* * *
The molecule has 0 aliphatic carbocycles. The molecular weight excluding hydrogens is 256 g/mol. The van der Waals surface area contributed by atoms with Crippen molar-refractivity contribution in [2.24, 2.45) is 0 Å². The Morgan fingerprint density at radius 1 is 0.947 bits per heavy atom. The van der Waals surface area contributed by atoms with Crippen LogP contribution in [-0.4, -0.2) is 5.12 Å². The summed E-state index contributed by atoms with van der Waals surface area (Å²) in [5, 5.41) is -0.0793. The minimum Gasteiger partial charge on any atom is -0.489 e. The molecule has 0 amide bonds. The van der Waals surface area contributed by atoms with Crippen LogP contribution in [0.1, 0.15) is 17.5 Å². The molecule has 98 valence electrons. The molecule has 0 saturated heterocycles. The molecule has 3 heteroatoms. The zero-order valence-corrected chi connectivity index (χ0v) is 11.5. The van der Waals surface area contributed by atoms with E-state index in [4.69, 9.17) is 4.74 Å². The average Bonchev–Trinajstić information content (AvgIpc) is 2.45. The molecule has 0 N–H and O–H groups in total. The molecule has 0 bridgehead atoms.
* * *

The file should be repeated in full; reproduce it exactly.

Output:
The molecule has 0 aliphatic carbocycles. The molecular weight excluding hydrogens is 256 g/mol. The van der Waals surface area contributed by atoms with Crippen molar-refractivity contribution in [2.24, 2.45) is 0 Å². The Morgan fingerprint density at radius 1 is 0.947 bits per heavy atom. The van der Waals surface area contributed by atoms with Crippen LogP contribution in [-0.4, -0.2) is 5.12 Å². The summed E-state index contributed by atoms with van der Waals surface area (Å²) in [5, 5.41) is -0.0793. The minimum Gasteiger partial charge on any atom is -0.489 e. The molecule has 0 amide bonds. The van der Waals surface area contributed by atoms with Crippen LogP contribution in [0.1, 0.15) is 17.5 Å². The molecule has 98 valence electrons. The molecule has 0 saturated heterocycles. The molecule has 3 heteroatoms. The zero-order valence-corrected chi connectivity index (χ0v) is 11.5. The van der Waals surface area contributed by atoms with E-state index in [4.69, 9.17) is 4.74 Å². The average Bonchev–Trinajstić information content (AvgIpc) is 2.45. The molecule has 0 N–H and O–H groups in total. The molecule has 0 bridgehead atoms.